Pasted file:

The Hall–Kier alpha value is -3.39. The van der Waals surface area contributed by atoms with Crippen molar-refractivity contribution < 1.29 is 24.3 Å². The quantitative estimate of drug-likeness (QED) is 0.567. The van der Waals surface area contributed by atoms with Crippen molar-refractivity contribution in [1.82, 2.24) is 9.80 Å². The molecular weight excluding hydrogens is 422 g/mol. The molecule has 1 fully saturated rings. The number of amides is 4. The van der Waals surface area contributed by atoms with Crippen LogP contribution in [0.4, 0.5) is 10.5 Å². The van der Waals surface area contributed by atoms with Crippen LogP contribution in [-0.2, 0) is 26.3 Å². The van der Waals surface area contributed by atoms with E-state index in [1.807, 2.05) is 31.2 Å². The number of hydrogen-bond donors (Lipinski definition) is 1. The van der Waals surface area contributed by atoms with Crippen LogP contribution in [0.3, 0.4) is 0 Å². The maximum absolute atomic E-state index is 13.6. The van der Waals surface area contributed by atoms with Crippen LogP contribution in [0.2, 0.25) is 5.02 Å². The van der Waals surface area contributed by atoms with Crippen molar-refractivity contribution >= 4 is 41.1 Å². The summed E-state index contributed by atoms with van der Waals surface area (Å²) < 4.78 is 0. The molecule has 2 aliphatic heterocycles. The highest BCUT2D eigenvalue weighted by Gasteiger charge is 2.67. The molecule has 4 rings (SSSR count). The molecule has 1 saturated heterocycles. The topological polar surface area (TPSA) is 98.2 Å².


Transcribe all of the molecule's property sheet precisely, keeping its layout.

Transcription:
The Hall–Kier alpha value is -3.39. The van der Waals surface area contributed by atoms with Crippen molar-refractivity contribution < 1.29 is 24.3 Å². The quantitative estimate of drug-likeness (QED) is 0.567. The van der Waals surface area contributed by atoms with Crippen molar-refractivity contribution in [1.82, 2.24) is 9.80 Å². The molecular weight excluding hydrogens is 422 g/mol. The molecule has 1 fully saturated rings. The number of amides is 4. The van der Waals surface area contributed by atoms with Crippen LogP contribution in [0.4, 0.5) is 10.5 Å². The van der Waals surface area contributed by atoms with Crippen LogP contribution in [-0.2, 0) is 26.3 Å². The van der Waals surface area contributed by atoms with E-state index in [1.807, 2.05) is 31.2 Å². The number of hydrogen-bond donors (Lipinski definition) is 1. The van der Waals surface area contributed by atoms with Crippen LogP contribution in [0.3, 0.4) is 0 Å². The maximum absolute atomic E-state index is 13.6. The van der Waals surface area contributed by atoms with Crippen LogP contribution in [0.2, 0.25) is 5.02 Å². The van der Waals surface area contributed by atoms with Crippen molar-refractivity contribution >= 4 is 41.1 Å². The summed E-state index contributed by atoms with van der Waals surface area (Å²) < 4.78 is 0. The molecule has 2 aliphatic heterocycles. The highest BCUT2D eigenvalue weighted by Gasteiger charge is 2.67. The molecule has 4 rings (SSSR count). The molecule has 1 saturated heterocycles. The topological polar surface area (TPSA) is 98.2 Å².